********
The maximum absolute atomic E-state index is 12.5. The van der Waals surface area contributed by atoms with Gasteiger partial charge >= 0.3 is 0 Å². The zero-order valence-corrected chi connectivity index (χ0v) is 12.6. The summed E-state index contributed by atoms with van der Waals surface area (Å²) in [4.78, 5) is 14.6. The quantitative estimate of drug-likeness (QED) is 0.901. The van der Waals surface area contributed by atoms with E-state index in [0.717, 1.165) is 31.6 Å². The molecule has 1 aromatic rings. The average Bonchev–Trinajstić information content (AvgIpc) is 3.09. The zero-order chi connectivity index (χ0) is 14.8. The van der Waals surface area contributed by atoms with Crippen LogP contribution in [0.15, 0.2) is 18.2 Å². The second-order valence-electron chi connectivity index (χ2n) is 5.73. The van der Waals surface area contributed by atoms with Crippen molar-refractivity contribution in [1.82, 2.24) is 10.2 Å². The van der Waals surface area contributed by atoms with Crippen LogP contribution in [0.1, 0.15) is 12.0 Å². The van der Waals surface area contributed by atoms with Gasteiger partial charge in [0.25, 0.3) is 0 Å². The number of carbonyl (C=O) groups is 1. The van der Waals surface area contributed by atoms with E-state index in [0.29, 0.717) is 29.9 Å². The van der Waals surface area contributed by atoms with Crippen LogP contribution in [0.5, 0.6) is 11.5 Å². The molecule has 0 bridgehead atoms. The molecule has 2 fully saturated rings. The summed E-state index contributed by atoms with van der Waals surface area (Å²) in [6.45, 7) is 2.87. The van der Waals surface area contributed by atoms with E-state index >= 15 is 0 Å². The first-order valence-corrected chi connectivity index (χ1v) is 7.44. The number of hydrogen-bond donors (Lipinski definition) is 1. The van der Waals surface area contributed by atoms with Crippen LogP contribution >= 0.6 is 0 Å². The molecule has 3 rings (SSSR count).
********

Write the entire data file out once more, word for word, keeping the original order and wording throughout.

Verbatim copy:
The maximum absolute atomic E-state index is 12.5. The van der Waals surface area contributed by atoms with Gasteiger partial charge >= 0.3 is 0 Å². The zero-order valence-corrected chi connectivity index (χ0v) is 12.6. The summed E-state index contributed by atoms with van der Waals surface area (Å²) in [4.78, 5) is 14.6. The quantitative estimate of drug-likeness (QED) is 0.901. The van der Waals surface area contributed by atoms with E-state index in [0.717, 1.165) is 31.6 Å². The molecule has 1 aromatic rings. The average Bonchev–Trinajstić information content (AvgIpc) is 3.09. The zero-order chi connectivity index (χ0) is 14.8. The van der Waals surface area contributed by atoms with Crippen LogP contribution in [0.15, 0.2) is 18.2 Å². The second-order valence-electron chi connectivity index (χ2n) is 5.73. The van der Waals surface area contributed by atoms with Crippen molar-refractivity contribution in [1.82, 2.24) is 10.2 Å². The van der Waals surface area contributed by atoms with Crippen LogP contribution in [0.1, 0.15) is 12.0 Å². The van der Waals surface area contributed by atoms with Gasteiger partial charge in [0.25, 0.3) is 0 Å². The number of carbonyl (C=O) groups is 1. The van der Waals surface area contributed by atoms with E-state index in [0.29, 0.717) is 29.9 Å². The van der Waals surface area contributed by atoms with Crippen LogP contribution in [0.5, 0.6) is 11.5 Å². The molecule has 0 bridgehead atoms. The molecule has 2 fully saturated rings. The summed E-state index contributed by atoms with van der Waals surface area (Å²) in [6.45, 7) is 2.87. The van der Waals surface area contributed by atoms with E-state index >= 15 is 0 Å². The first-order valence-corrected chi connectivity index (χ1v) is 7.44. The number of hydrogen-bond donors (Lipinski definition) is 1. The van der Waals surface area contributed by atoms with Crippen LogP contribution >= 0.6 is 0 Å². The molecule has 3 rings (SSSR count).